So right now, what we've established is this. The word love is thrown around in, in popular culture quite a bit. And there's all kinds of ideas that are attached to it. And it's assimilated into a human's mind because of the feelings they have when that word is spoken and other things that are associated with it, right? So, we have ideas about love that are going on. And then we have these emotional states in our body that are usually content driven, meaning I feel, I think about my wife. And then I think about the things that she's done for me, and I feel a sense of gratitude. And that gratitude is there because of my thinking. In other words, when I stopped thinking of it, the feeling of gratitude may take a little bit of while to go away chemically in my body. But the feeling of gratitude starts to ebb. And that's just that until I've memorized that state of being, it's my thinking that is producing that. And so, most of the time, when we think about someone that we love, we usually think about them. And then we think about something that they're doing that relates to us and how much that fills us with a good feeling. [10:30.3]

And then as a result, we have a good feeling come to us. And then we say, we love them. What's really going on is that we love our ideas about them. To love another person would mean that you have to be able to see them for all that they are. And there is no way that humans us in our society are being taught that in any way, shape or form. We are taught to make impressions. First impressions really well. We're taught to go off of our judgments of other people. We're taught to judge people based on their outward appearance and based on our past history. And then we easily fall into that trap for all sorts of different reasons. And we have judgments that are not rooted in any level of understanding of the other person. And as a result, we confuse the feeling we have about the ideas in our head with being a feeling about the actual person we're thinking about. Because the reality is this every person that you have ever met has an idea in their head about you. And that idea does not match the idea. You have a view that's in your own head, the person that you think you are doesn't exist anywhere in the way world outside of your own head. And the same goes for everybody else. [11:33.0]

If you or someone you know is looking to drop the F-bomb of “Freedom” in their life, whether that's from past trauma, depression, anxiety, addiction, or any other host of emotional and personal struggles, but they just don't know how or wants some help doing it. Head on over to thefreedomspecialist.com/feelbetternow and check out some of the things we've got in store for you or book a call so we can look at your unique situation and get you the help that you're looking for. [12:00.9]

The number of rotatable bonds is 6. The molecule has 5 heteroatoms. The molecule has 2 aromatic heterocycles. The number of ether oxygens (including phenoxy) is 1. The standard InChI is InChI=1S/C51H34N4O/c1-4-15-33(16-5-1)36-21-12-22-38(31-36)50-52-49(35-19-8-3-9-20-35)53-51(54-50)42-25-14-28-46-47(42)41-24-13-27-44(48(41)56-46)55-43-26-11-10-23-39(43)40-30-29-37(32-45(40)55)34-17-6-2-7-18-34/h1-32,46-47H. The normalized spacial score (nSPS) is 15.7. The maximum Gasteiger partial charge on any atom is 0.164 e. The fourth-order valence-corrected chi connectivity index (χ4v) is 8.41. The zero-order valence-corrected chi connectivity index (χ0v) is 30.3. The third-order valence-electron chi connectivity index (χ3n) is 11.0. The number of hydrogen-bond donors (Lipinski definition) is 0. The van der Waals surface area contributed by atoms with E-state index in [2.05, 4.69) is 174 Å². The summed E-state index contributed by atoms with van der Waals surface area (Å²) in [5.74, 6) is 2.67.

So, we're living in a world where everyone who has met, have met has a different idea about you and their feelings that they have, that they claim are toward you are really feelings that they have toward an idea in their head. This brings us to this idea of Christian Love. Now, charity love, you're reaching out to somebody because you want to help them and you want to save them and you want to do all of these different things. The other day, somebody seeing things that were online and whatnot, decided to poke around on my website, saw some things that his life history had mirrored in some ways. He saw them and it reminded him of all the things that he had done, where he had been into shamanic stuff and witchcraft and the occult, and trying to lead people away from Christianity. And he'd been into alcoholics and drugs and sex and all of these different things. And he was a columnist for a magazine that was trying to like push all of this agendas. And it'd been really miserable. And he was getting sick and having stuff. And then one day he had a miraculous healing in a, from something that happened. [13:03.4]

He says, Christ visited him and he was healed. And then Christ told him to move away from all that stuff, because it was not good. And to stop leading people away from Jesus or, or however it was. So, in other words, he had a miraculous healing thing. Now we can talk about what those look like, how the mind makes sense of that stuff. Why it's possible that it was Jesus and not Mohammad, depending on the culture and the climb that he came from and all that other stuff. We don't need to go there. What we can say is this. He had an experience, a really powerful experience that turned his life around two years ago. And he's been ever since then, very, very happy with the way things have gone. And who wouldn't be happy, leaving a life where you're sick constantly, where you're in alcoholism and depression and sexual addiction, and like searching everywhere for things and all kinds of stuff. And that antagonistic worldview to a worldview where he feels like he's loved and even if he's made mistakes, there's definitely he's in a better space. But because he had some experiences and then he saw someone breathing, doing some breathing stuff on one of the videos he reached out and he's like, you're leading people astray. You need to repent. Jesus loves you, but you got to turn your life around. And I was like, wow, I'm curious. How, where did you come to this conclusion? [14:13.1]